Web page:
Another option would be something similar to fungus, that could create tendrils that capture light, which permemeates the ice.

If you must have photosynthetic bacteria underneath the ice, for a plot point perhaps, I'm sure they could create some variant crystal structure of ice that does refraction guiding. However, couldn't they just create the 'cables' by melting their way to the surface, and coating the walls with biomass, to keep it warm-ish? Refraction guiding works with liquids too!

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    $\begingroup$ Disregard the fungus. I forgot how thick the ice is. $\endgroup$ – EOlsvik Aug 24 '17 at 14:17
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    $\begingroup$ Welcome to WorldBuilding Eric! Interesting answer. If you have a moment please take the tour and visit the help center to learn more about the site. And you can edit your answer by clicking on the little button at the end of your post. Have fun on the site! $\endgroup$ – Sec SE - clear Monica's name Aug 24 '17 at 14:20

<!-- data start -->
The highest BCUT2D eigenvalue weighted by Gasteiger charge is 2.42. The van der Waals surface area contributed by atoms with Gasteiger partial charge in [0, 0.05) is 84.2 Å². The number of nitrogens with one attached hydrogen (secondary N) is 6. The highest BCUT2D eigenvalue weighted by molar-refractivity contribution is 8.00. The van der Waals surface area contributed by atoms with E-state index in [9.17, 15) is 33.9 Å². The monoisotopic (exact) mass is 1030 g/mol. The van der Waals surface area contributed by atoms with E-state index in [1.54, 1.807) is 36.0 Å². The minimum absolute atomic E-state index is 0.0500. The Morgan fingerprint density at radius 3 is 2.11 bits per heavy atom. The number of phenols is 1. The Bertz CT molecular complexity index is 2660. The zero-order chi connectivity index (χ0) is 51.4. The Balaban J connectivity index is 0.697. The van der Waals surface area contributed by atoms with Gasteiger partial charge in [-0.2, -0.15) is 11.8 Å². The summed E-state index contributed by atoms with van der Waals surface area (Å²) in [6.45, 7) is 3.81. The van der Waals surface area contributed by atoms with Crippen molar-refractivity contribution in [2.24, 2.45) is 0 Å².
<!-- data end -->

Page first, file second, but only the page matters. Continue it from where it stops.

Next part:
• $\begingroup$ Whoops, thanks for the heads up with hydrothermal vents. I somehow got it into my head that they were called geothermal vents and tried to apply a Europa style prefix to it. As for the requirement for them to use normal light, I have a plot point whereby the explorers get trapped under the ice without means of getting back to the surface, and as a result co-opt these fibres to see the outside world and - eventually - send signals back out to a passing satellite or something similar. I'll probably end up having the optic fibres be some sort of ultra-long protein stem, rather than use the ice. $\endgroup$ – Daniel Canlin Masterson Aug 24 '17 at 20:42